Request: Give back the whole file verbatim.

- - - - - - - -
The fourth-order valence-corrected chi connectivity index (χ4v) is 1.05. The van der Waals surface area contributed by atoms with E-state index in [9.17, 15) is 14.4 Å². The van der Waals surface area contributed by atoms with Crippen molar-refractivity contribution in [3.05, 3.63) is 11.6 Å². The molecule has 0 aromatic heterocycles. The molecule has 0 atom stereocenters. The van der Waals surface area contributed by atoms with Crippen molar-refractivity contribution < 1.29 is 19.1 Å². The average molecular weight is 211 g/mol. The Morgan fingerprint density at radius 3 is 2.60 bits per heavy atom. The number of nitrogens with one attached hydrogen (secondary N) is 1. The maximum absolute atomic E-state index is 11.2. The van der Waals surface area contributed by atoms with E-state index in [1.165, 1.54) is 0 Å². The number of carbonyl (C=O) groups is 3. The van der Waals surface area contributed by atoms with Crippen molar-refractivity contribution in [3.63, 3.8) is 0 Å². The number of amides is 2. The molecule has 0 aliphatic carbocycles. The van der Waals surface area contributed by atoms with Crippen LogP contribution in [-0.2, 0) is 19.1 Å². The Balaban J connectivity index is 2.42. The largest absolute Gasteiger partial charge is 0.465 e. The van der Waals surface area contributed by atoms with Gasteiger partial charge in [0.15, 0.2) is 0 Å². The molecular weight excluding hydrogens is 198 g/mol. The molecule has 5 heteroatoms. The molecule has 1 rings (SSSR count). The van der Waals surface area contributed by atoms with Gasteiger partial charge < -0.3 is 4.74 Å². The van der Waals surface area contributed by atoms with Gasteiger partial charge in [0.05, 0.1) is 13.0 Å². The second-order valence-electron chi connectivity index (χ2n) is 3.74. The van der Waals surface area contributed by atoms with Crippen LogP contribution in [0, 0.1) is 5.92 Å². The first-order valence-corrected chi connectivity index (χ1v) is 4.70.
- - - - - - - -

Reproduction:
The fourth-order valence-corrected chi connectivity index (χ4v) is 1.05. The van der Waals surface area contributed by atoms with E-state index in [9.17, 15) is 14.4 Å². The van der Waals surface area contributed by atoms with Crippen molar-refractivity contribution in [3.05, 3.63) is 11.6 Å². The molecule has 0 aromatic heterocycles. The molecule has 0 atom stereocenters. The van der Waals surface area contributed by atoms with Crippen molar-refractivity contribution < 1.29 is 19.1 Å². The average molecular weight is 211 g/mol. The Morgan fingerprint density at radius 3 is 2.60 bits per heavy atom. The number of nitrogens with one attached hydrogen (secondary N) is 1. The maximum absolute atomic E-state index is 11.2. The van der Waals surface area contributed by atoms with E-state index in [1.165, 1.54) is 0 Å². The number of carbonyl (C=O) groups is 3. The van der Waals surface area contributed by atoms with Crippen molar-refractivity contribution in [3.63, 3.8) is 0 Å². The number of amides is 2. The molecule has 0 aliphatic carbocycles. The van der Waals surface area contributed by atoms with Crippen LogP contribution in [-0.2, 0) is 19.1 Å². The Balaban J connectivity index is 2.42. The largest absolute Gasteiger partial charge is 0.465 e. The van der Waals surface area contributed by atoms with Gasteiger partial charge in [0.15, 0.2) is 0 Å². The molecular weight excluding hydrogens is 198 g/mol. The molecule has 5 heteroatoms. The molecule has 1 rings (SSSR count). The van der Waals surface area contributed by atoms with Gasteiger partial charge < -0.3 is 4.74 Å². The van der Waals surface area contributed by atoms with Gasteiger partial charge in [0.05, 0.1) is 13.0 Å². The second-order valence-electron chi connectivity index (χ2n) is 3.74. The van der Waals surface area contributed by atoms with Crippen LogP contribution in [0, 0.1) is 5.92 Å². The first-order valence-corrected chi connectivity index (χ1v) is 4.70.